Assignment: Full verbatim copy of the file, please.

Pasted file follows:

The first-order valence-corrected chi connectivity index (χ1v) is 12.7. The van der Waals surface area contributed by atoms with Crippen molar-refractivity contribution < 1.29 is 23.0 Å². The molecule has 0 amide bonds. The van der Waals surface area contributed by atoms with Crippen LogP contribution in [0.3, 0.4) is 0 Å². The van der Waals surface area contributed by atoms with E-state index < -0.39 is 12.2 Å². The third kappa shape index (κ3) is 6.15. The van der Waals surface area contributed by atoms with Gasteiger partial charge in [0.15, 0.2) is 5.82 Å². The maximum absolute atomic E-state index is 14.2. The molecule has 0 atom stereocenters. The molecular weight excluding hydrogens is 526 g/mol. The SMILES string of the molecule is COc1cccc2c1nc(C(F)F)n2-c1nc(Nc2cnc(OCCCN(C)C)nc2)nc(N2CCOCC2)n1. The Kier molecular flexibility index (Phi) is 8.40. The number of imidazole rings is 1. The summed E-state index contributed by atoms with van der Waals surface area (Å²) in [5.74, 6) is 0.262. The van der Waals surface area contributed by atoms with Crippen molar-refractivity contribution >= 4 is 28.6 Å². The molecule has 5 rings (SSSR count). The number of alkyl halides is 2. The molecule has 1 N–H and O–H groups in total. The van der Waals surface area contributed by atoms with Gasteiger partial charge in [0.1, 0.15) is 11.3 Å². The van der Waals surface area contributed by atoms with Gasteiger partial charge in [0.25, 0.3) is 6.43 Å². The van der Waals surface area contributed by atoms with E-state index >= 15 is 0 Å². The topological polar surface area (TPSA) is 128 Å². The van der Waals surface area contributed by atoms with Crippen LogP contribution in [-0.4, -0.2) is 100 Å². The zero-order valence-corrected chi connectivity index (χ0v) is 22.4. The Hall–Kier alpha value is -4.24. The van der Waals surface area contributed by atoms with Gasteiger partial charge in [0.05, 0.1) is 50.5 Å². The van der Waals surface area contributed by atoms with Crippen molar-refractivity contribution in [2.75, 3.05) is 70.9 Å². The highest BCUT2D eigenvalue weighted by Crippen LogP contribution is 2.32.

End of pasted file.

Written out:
The first-order valence-corrected chi connectivity index (χ1v) is 12.7. The van der Waals surface area contributed by atoms with Crippen molar-refractivity contribution < 1.29 is 23.0 Å². The molecule has 0 amide bonds. The van der Waals surface area contributed by atoms with Crippen LogP contribution in [0.3, 0.4) is 0 Å². The van der Waals surface area contributed by atoms with E-state index < -0.39 is 12.2 Å². The third kappa shape index (κ3) is 6.15. The van der Waals surface area contributed by atoms with Gasteiger partial charge in [0.15, 0.2) is 5.82 Å². The maximum absolute atomic E-state index is 14.2. The molecule has 0 atom stereocenters. The molecular weight excluding hydrogens is 526 g/mol. The SMILES string of the molecule is COc1cccc2c1nc(C(F)F)n2-c1nc(Nc2cnc(OCCCN(C)C)nc2)nc(N2CCOCC2)n1. The Kier molecular flexibility index (Phi) is 8.40. The number of imidazole rings is 1. The summed E-state index contributed by atoms with van der Waals surface area (Å²) in [5.74, 6) is 0.262. The van der Waals surface area contributed by atoms with Crippen molar-refractivity contribution >= 4 is 28.6 Å². The molecule has 5 rings (SSSR count). The number of alkyl halides is 2. The molecule has 1 N–H and O–H groups in total. The van der Waals surface area contributed by atoms with Gasteiger partial charge in [0.1, 0.15) is 11.3 Å². The van der Waals surface area contributed by atoms with Gasteiger partial charge in [0.25, 0.3) is 6.43 Å². The van der Waals surface area contributed by atoms with E-state index >= 15 is 0 Å². The topological polar surface area (TPSA) is 128 Å². The van der Waals surface area contributed by atoms with Crippen LogP contribution in [-0.4, -0.2) is 100 Å². The zero-order valence-corrected chi connectivity index (χ0v) is 22.4. The Hall–Kier alpha value is -4.24. The van der Waals surface area contributed by atoms with Gasteiger partial charge in [0.05, 0.1) is 50.5 Å². The van der Waals surface area contributed by atoms with Crippen molar-refractivity contribution in [2.75, 3.05) is 70.9 Å². The highest BCUT2D eigenvalue weighted by Crippen LogP contribution is 2.32.